Falwell: Measurements of Success in Ministry Are Messed Up

Half of pastors would leave the ministry tomorrow if they could. Seventy percent are fighting depression and 90 percent can't cope with the challenge of ministry.

Those are the statistics Pastor Jonathan Falwell laid out to thousands of ministers who were in Lynchburg, Va., Tuesday for the "Refuel" conference.

The well-known pastor stated bluntly, "Something is wrong in ministry."

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Citing surveys from such groups as Barna, LifeWay and Acts 29, Falwell lamented that 1,500 pastors walk away from ministry every month because of moral failure, burnout, conflict, discouragement or depression. He was also shocked to find that 80 percent of seminary and Bible school graduates will leave the ministry within their first five years.

Part of the problem, he indicated, is trying to make it to the big numbers and most influential lists or aiming for the most Twitter followers.

"I believe that we have self-imposed measurements of success that are skewed, that are wrong," said Falwell, pastor of Thomas Road Baptist Church – which is notably one of the largest churches in the country.

"The measurements of success are all messed up," he said.

While there is nothing wrong with the "Top 25" or "Top 100" largest churches or most influential lists, trying to make it to those lists has forced many pastors to focus on the masses rather than "the one."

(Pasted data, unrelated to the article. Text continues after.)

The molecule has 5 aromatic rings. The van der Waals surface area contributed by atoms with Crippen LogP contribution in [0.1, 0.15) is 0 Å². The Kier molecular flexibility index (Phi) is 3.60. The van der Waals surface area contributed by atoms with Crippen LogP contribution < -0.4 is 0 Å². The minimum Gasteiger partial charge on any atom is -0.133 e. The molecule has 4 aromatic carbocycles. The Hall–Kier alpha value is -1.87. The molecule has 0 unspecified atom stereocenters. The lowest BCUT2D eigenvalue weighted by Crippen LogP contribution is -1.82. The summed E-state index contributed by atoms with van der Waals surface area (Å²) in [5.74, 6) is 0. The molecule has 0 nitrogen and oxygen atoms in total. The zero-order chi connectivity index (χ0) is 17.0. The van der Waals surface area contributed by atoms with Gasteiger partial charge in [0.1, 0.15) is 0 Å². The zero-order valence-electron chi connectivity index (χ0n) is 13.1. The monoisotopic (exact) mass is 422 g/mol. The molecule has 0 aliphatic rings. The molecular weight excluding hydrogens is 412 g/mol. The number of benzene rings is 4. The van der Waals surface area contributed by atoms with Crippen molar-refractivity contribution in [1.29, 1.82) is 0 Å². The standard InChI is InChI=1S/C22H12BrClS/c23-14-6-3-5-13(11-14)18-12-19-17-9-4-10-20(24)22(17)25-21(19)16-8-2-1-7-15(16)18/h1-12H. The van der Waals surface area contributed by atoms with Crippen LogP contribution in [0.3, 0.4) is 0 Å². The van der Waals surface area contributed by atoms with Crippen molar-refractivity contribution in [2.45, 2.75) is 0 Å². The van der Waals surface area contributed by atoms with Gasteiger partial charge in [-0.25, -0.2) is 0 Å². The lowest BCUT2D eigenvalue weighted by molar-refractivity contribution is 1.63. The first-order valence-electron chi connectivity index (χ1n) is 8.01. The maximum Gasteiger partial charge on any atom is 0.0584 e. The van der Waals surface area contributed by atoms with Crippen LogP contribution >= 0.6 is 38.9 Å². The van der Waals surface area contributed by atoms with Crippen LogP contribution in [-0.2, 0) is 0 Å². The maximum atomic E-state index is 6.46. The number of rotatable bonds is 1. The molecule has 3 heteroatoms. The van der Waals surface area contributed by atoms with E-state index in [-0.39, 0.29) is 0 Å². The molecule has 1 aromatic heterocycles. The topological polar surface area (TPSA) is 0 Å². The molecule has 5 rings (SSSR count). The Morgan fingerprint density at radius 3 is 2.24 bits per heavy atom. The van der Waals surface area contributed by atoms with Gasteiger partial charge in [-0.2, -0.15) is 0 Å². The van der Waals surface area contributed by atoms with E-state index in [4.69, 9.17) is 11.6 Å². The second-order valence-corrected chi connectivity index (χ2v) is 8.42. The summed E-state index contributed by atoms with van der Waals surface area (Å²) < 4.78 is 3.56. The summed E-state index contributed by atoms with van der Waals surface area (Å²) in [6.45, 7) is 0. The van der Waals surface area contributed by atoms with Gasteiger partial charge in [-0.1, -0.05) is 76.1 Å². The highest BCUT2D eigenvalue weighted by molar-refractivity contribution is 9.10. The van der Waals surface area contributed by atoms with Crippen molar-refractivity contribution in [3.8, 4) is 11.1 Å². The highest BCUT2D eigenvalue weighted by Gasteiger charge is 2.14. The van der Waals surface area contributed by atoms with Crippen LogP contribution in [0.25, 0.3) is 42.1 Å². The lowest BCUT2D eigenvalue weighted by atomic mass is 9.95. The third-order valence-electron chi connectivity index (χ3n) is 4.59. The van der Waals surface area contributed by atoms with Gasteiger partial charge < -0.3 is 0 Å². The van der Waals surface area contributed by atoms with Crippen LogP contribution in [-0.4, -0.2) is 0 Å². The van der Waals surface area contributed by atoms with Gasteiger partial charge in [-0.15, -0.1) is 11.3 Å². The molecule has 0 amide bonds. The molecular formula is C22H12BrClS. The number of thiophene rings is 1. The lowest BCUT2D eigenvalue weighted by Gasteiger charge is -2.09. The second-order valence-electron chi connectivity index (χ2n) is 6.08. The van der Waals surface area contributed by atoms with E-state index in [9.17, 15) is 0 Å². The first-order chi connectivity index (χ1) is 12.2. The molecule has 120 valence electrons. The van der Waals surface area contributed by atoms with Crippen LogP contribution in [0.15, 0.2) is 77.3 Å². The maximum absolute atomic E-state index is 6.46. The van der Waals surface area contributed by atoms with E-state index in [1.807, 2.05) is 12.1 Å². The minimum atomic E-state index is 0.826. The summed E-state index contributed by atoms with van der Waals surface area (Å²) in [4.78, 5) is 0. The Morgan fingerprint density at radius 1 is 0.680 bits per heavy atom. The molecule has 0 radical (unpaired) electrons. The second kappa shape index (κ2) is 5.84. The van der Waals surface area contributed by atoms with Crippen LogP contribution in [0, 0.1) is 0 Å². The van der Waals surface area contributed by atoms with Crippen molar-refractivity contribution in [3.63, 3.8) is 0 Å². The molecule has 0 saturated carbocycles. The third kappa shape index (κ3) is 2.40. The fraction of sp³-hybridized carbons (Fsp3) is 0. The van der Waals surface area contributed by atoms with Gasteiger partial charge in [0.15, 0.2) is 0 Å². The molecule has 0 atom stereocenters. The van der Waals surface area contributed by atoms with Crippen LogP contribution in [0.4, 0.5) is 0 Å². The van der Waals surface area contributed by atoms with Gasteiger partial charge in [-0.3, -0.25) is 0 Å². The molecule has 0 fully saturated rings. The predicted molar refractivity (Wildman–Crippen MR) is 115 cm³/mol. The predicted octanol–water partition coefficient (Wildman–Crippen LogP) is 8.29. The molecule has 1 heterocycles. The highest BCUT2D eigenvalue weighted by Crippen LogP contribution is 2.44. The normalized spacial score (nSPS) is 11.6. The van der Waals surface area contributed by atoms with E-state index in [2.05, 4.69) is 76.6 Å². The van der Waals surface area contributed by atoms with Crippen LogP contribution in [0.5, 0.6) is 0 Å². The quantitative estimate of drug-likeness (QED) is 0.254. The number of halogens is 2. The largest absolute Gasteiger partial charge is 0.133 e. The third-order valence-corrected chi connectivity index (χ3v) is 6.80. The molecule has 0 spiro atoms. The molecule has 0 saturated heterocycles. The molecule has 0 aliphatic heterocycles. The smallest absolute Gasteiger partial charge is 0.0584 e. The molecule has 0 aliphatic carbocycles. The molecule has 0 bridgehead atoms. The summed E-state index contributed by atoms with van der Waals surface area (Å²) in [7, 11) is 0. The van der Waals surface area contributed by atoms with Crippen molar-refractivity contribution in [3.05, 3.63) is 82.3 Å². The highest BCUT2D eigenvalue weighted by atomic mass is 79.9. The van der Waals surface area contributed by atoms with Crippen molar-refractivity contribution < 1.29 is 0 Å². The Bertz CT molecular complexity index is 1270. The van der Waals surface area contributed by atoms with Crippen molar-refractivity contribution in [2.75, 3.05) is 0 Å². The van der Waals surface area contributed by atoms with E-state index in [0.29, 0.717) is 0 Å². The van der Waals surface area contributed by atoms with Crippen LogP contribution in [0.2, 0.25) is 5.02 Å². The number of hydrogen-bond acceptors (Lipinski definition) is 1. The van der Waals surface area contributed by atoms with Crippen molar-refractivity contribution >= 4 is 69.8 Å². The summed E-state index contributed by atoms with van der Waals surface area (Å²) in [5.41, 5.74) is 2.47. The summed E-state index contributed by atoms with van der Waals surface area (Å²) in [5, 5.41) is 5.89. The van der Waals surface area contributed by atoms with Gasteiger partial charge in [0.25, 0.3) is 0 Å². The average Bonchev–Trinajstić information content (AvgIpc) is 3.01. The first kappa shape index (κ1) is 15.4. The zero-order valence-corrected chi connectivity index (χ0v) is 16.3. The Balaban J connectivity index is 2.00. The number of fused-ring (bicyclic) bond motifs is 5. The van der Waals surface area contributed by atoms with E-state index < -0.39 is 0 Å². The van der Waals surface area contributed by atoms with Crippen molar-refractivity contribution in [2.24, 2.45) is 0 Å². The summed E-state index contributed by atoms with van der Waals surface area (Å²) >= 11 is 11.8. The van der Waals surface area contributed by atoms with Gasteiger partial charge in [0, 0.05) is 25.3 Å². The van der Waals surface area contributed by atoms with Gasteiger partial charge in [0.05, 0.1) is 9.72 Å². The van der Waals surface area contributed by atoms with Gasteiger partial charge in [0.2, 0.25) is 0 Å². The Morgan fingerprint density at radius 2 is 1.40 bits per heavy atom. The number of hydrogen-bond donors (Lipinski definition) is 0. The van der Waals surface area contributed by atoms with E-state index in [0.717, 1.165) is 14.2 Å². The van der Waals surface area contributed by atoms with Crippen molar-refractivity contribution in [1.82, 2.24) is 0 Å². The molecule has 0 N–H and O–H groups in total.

"Stop focusing on the 'big ministry' and the 'big outreach," he urged, noting that ministers place too much pressure on themselves. "Start focusing on one person, one hurting person, who's lost, ... who's desperate to hear the Gospel."

Falwell has been leading Thomas Road Baptist Church since 2007, after his father, Jerry Falwell, passed. He admits that his congregation is large and he can easily hand over duties of ministering to individuals, such as those in the hospital, to other pastors in the church.

But he reminded pastors on Tuesday, "We have a responsibility to minister to the one."

And when pastors are faithful in focusing on one person at a time, Falwell believes God will then fill their churches with lots of "ones."

So he encouraged them, "Don't make it about the lists, the fame, ... the respect. Make it about the one."

The Refuel conference opened Tuesday and will conclude Wednesday. Some of the speakers include renowned preacher Chuck Swindoll and Jim Cymbala of Brooklyn Tabernacle. The sessions can be viewed online at

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